Charlotte: Elements of Urbanism

August 19, 2008 55 comments Open printer friendly version of this article Print Article

What is happening in 2008 in sprawling Charlotte shows that all may not be lost for Jacksonville.

Tale of the Tape:

Charlotte Population 2007: 671,588 (City); 1,651,568 (Metro) - (incorporated in 1768)

Jacksonville Pop. 2007: 805,605 (City); 1,300,823 (Metro) - (incorporated in 1832)

City population 1950: Jacksonville (204,517); Charlotte (134,042)

Metropolitan Area Growth rate (2000-2007)

Charlotte: +24.14%
Jacksonville: +15.86%


Urban Area Population (2000 census)

Charlotte: 758,927 (ranked 47 nationwide)
Jacksonville: 882,295 (ranked 43 nationwide)


Urban Area Population Density (2000 census)

Charlotte: 1,745
Jacksonville: 2,149.2


City Population Increase from 2000 to 2007

Charlotte: +130,760
Jacksonville: +69,988


Convention Center Exhibition Space:

Charlotte: Convention Center (yb. 1995) - 280,000 square feet
Jacksonville: Prime F. Osborn III Convention Center (1986) - 78,500 square feet


Tallest Building:

Charlotte: Bank of America Corporate Center - 871 feet
Jacksonville: Bank of America Tower - 617 feet


Daytime Downtown Employee Population:

Charlotte: 77,000
Jacksonville: 60,000


Downtown Fortune 500 companies:

Charlotte: Bank of America (9), Wachovia (38), Duke Energy (204)
Jacksonville: CSX (261), Fidelity National Financial (435), Fidelity National Information Services (481)


Urban Renewal:

Charlotte: Charlotte's Second Ward was originally an African American neighborhood called Brooklyn, until it was completely removed.
Jacksonville: Jacksonville's LaVilla, Florida's first urban African American district was completely removed by urban renewal.  Nearby Brooklyn is also well on its way to losing its identity.


Urban infill obstacles:

Charlotte: Uptown Charlotte is completely cut off from the rest of the city by a loop expressway system (I-277).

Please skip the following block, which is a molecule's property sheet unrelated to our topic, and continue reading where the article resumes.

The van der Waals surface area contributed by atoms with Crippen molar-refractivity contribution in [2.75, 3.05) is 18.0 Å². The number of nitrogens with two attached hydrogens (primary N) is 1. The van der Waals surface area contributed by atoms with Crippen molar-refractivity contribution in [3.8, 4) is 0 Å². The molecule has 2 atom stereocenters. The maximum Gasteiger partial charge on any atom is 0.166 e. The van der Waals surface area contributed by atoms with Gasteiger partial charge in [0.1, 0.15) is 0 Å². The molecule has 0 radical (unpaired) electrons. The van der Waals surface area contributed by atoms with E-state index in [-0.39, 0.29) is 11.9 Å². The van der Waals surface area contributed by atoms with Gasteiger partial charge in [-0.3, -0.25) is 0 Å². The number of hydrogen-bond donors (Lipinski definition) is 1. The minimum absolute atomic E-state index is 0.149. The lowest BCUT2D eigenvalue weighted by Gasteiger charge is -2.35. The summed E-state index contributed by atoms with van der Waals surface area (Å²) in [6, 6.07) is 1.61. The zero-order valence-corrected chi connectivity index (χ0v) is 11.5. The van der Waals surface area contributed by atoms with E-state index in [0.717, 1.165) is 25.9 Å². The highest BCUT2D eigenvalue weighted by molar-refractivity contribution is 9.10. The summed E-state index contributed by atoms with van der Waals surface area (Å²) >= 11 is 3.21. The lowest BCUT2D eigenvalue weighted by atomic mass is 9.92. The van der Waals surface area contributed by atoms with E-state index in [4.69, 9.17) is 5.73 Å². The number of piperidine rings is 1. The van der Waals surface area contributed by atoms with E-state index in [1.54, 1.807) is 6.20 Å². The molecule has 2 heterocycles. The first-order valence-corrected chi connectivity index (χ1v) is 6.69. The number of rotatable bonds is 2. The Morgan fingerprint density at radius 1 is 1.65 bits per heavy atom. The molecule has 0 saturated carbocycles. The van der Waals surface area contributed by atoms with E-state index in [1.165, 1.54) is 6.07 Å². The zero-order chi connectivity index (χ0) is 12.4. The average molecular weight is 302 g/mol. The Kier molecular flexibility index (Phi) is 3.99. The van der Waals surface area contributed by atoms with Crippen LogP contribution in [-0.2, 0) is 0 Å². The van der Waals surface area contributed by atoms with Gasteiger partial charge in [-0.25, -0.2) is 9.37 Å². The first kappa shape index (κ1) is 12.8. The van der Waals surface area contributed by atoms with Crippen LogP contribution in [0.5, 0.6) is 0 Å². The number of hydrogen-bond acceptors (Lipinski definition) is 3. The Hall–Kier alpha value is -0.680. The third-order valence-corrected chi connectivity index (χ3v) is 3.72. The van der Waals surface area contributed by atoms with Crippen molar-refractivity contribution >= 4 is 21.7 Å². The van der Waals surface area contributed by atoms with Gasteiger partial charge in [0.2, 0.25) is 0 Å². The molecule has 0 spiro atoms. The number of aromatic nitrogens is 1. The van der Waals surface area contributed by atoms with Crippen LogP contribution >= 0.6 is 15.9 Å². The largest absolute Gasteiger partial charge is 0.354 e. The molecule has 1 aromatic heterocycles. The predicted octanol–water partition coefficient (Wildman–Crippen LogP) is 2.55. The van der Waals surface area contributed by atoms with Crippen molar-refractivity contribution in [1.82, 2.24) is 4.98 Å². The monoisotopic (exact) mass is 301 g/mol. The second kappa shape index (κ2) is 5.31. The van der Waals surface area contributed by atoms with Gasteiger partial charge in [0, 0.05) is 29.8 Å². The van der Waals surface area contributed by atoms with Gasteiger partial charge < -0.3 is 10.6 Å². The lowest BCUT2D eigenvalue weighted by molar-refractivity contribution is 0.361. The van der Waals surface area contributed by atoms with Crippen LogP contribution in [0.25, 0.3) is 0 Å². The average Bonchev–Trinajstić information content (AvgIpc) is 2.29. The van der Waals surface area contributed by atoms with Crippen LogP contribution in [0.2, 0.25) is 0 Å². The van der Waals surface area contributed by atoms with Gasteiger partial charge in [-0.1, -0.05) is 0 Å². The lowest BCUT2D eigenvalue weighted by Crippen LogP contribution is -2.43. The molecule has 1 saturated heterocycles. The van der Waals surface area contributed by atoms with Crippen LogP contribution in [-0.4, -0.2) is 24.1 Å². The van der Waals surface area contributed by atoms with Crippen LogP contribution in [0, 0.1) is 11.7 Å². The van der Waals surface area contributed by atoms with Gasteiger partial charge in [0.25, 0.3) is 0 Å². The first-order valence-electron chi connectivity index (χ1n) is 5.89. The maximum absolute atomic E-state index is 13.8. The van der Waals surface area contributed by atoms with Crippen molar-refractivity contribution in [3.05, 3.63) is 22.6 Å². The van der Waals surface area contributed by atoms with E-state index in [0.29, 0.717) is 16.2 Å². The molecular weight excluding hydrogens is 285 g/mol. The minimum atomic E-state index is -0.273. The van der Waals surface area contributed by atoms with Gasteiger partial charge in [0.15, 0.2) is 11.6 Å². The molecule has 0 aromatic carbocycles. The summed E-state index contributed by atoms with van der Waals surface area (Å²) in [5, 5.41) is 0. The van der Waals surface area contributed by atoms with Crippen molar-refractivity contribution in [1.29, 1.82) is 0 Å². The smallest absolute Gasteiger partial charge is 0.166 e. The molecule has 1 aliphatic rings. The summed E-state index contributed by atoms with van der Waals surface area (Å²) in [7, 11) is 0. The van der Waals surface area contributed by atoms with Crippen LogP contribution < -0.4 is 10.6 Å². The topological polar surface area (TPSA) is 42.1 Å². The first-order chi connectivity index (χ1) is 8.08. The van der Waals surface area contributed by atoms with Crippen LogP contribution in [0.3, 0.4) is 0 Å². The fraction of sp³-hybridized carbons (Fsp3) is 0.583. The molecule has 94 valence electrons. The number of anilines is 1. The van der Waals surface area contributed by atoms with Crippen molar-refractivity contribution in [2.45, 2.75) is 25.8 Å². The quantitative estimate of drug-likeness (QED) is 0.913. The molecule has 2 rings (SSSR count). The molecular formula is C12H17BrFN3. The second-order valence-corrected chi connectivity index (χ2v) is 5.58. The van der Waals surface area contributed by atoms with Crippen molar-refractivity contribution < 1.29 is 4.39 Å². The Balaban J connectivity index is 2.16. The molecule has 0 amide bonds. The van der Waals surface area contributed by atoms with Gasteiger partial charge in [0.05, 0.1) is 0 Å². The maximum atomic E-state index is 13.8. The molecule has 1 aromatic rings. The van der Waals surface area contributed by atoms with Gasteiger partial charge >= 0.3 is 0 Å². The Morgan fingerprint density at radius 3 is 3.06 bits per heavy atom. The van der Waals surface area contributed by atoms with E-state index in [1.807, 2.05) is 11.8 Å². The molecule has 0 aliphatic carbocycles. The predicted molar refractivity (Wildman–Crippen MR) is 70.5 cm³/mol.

Jacksonville: State & Union Streets cut off Downtown Jacksonville from Springfield.


Downtown Mall:

Charlotte: Overstreet Mall - an indoor shopping center with several skywalks that is criticized for taking life off the streets.
Jacksonville: The Landing - an indoor/outdoor festival marketplace that turns its back to the downtown core.


Common Downtown Albatross:

Surface Parking Lots - Both city's downtowns have too many.

This Google Earth aerial highlights the large number of surface parking lots surrounding Charlotte's Uptown.


Best Downtown Asset:

Charlotte: Progressive Civic Leadership that makes Downtown revitalization a priority; New Light Rail System
Jacksonville: St. Johns River; Remaining historic building fabric




NoDa ("North Davidson")

NoDa (short for "North Davidson") is the "arts district" of Charlotte, North Carolina, USA. It is located in North Charlotte on and around North Davidson Street, approximately one mile northeast of Uptown. Formerly an area of textile manufacturing and mill workers' residences, the area has also served as a center for the arts. The name "NoDa" was coined by architect Russell Pound. The neighborhood is known for its funky art galleries and colorful bungalows. In addition to old mill houses, NoDa has seen a boom in residential construction in the past few years.


The South End

Historic South End, often referred to as The South End, is a neighborhood immediately south of Uptown Charlotte, North Carolina.

The South End has its beginning in the 1850's with Charlotte's first railroad line, connecting the Queen City to Columbia and Charleston, SC. As time passed a thriving manufacturing community sprang up along the tracks, centered on the booming textile industry. The industrial area declined during the 1970s and 1980s, only to be revived in the early 1990s as restaurants, shops, and design-related industries discovered the old mills and warehouses.  Today, the South End has become a hotspot for transit oriented development, along the new light rail line.